Bryan, we bought new. I too am wondering about the value of storing a spare set for the 10-15 years until they would be needed. It's a lot of money and space tied up for a long time.

We will be making that decision in the next month or so.
 
#14
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I too am wondering about the value of storing a spare set for the 10-15 years until they would be needed. It's a lot of money and space tied up for a long time.
Since the rubber would get hard just sitting, I wouldn't re-coat and store.

New wasn't an option the last time we needed re-coating. At the time, Moore told us to send them to a company in Alabama, where the shipping alone would cost more than the re-coating job. Luckily we found a machine for parts and put together a local three-company consortium to have the rollers from the other machine re-coated. One company to do the rubber lay-up, one that had a big enough autoclave, and one that could turn rollers that size. We held on to the old rollers so we could do the same when the next time came.

With Tom having parts available it might be worth letting the old rollers go to someone that had no core to trade in, but they're out of the way so not much of an issue.

PS: When you get that deep into the machine you have to replace all the hard to get to stuff. Good thing these machines pay for themselves.
Washer parts.jpg
 
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Centrum Force Fabrication can do it all from start to finish. (Ron Moore did not have the staff or the appetite to do it in his later years) During the last 6 years of owning the company, we have made new rollers complete with the proper specs. We ship and install. We have done this a number of times from coast to coast already. We take the old ones back and give a core credit toward the purchase price of new ones. In Brian Hanna's case, since he is local, we can take his cores in as credit against the total cost of building him a new duster. Or, we have a used Moore duster for sale he can get credit with those cores against the sale cost.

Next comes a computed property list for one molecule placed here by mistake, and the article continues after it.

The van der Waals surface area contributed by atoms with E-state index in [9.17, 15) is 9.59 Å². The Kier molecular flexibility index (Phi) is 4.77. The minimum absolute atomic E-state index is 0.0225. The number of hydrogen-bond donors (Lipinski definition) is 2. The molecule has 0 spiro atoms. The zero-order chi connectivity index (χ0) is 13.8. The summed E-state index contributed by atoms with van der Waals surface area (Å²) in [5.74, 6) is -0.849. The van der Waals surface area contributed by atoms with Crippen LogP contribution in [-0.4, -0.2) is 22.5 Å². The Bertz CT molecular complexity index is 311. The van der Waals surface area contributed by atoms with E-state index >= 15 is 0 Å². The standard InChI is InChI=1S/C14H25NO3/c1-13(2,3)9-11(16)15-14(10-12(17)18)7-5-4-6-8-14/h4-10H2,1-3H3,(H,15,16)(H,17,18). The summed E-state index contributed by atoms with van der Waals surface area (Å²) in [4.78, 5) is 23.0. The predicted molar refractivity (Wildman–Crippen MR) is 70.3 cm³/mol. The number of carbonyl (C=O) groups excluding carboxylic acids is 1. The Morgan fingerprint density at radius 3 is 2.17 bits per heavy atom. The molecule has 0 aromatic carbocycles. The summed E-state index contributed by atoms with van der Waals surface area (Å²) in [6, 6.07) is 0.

Bryan is correct. Never do you want to get the new rubber rollers and put them in storage. It's all about the durometer hardness. Fresh is good. Old is hard and bad.
 
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I just now think I understood your reaction.

Hence, for clarity:

"Toward a Tumble Duster"
Hmmm...I don't know Tom, that's not what you said the first time.

Trade them in for a Tumble Duster?
No mention of that word "towards". :oldrolleyes:

Give me a call at the office on Monday and maybe we can work something out.
 
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Hmmm...I don't know Tom, that's not what you said the first time.



No mention of that word "towards". :oldrolleyes:

Give me a call at the office on Monday and maybe we can work something out.
Will do. Two rollers could get you a very small tumble duster of sorts. Or, a fine reduction on cost for an appropriate size one for your operation.